Pip's great expectations are ruined, and he becomes a better man. Miss Havisham's expectations are ruined, and she becomes an "immensely rich and grim lady" who refuses to take off her decaying, tattered wedding gown (7.80)—or to hire a cleaning service.
Talk about coping problems.
Here's Miss Havisham's story, according to Herbert Pocket: she was the spoiled only child of a rich country gentleman brewer, until her dad married a cook (how déclassé) and had another child, a son, who for some reason decided he hated Miss Havisham and conspired with a conman named Compeyson to steal her fortune and then leave her at the altar on her wedding day.
Whew. Long sentence.
Anyway, the point is that Miss Havisham loses her fortune and her boyfriend/ fiancé—and she decides to take it out on the entire male sex. Which makes sense. (Not.) So, she adopts a little girl and raises her for one purpose: breaking hearts, starting with Pip.
Miss Havisham constantly needles Pip, making him play with Estella even when Estella obviously hates him and then, when Pip is growing up, eagerly telling him that she's "educating for a lady; far out of reach; prettier than ever; admired by all who see her. Do you feel that you have lost her?" (15.69). And when Pip is finally all grown up, Miss Havisham really goes nuts on him:
Love her, love her, love her! If she favours you, love her. If she wounds you, love her. If she tears your heart to pieces—and as it gets older and stronger, it will tear deeper—love her, love her, love her! (29.85)
Okay, so, obviously Miss Havisham is a little (or a lot) crazy. But why is she so obsessed with making sure that Pip loves Estella? Is it just to break his heart, and, if so, why? Pip can't quite understand. Being Pip, he chooses to think the best, saying that he's pretty sure she didn't "reflect[...] on the gravity of what she did" (44.43). She was just trying to heal her broken heart in the only way she could.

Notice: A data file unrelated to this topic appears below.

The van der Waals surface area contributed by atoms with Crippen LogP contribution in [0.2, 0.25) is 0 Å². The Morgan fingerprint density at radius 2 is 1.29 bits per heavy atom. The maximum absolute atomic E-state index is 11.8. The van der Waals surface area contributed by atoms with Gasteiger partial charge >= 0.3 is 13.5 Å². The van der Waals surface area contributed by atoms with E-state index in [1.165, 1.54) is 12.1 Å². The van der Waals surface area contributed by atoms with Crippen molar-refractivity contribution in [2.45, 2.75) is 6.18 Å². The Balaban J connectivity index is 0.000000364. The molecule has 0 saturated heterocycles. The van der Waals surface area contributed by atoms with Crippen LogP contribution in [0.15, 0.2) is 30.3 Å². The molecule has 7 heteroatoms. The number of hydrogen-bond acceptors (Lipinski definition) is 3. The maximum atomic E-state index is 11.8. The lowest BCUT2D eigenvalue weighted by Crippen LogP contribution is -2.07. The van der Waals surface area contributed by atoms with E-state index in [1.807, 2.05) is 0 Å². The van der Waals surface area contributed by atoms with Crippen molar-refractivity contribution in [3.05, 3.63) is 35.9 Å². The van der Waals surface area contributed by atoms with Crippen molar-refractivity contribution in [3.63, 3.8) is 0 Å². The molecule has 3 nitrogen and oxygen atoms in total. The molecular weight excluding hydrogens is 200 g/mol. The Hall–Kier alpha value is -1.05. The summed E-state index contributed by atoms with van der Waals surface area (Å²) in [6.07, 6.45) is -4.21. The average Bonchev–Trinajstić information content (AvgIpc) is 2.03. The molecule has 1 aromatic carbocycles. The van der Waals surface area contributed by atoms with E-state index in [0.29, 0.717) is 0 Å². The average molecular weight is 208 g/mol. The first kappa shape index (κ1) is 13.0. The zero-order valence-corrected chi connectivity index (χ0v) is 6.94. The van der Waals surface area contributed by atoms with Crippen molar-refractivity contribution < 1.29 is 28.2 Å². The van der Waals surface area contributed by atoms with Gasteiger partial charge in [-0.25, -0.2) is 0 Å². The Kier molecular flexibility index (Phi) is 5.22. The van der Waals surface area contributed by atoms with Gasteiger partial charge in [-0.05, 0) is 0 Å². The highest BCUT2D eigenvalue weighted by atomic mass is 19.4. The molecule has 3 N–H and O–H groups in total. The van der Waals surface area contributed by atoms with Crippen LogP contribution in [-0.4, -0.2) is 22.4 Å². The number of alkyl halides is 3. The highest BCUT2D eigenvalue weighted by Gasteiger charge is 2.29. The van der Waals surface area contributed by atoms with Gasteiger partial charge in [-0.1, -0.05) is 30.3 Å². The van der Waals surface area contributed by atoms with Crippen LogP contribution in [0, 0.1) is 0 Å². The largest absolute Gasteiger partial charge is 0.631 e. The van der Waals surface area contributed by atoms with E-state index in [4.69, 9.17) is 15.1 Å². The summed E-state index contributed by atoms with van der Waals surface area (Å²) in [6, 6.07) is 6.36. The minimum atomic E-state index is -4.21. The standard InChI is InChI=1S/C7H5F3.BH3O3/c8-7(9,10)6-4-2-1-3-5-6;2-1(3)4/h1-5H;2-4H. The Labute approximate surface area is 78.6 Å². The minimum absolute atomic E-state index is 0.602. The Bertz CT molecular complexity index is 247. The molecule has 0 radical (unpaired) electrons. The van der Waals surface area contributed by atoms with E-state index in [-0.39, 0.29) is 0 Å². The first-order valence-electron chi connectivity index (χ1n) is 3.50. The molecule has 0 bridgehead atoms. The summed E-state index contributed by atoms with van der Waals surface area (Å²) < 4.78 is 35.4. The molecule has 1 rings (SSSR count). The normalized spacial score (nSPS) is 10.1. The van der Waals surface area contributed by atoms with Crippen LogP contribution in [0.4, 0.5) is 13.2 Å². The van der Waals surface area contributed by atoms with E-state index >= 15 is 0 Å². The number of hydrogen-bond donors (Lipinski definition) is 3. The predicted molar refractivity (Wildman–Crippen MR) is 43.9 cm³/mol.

Say Yes to the Dress
The thing that catches our Shmoopy interest is that Miss Havisham's situation sounds a lot like Pip's: she lost her fortune and her special someone. But where Pip manages to become a better person because of it, Miss Havisham just goes nuts and ruins more people's lives. The question is, why? Is she just a bad person because she grew up spoiled and rich? Or is it a problem of gender? (Spoiler: we think so.)
After all, Miss Havisham can't exactly go off to Cairo and become a partner in a shipping firm. Young, single women just couldn't do things like that in the nineteenth century; their options were marriage or, well, marriage. And because she was a lady, she couldn't go off and work, like Biddy—it would have been almost unthinkable for a rich (or formerly rich) daughter of a gentleman to do anything except maybe become a governess or another rich lady's companion—and even that would have been stretching it. Did Miss Havisham really have another choice?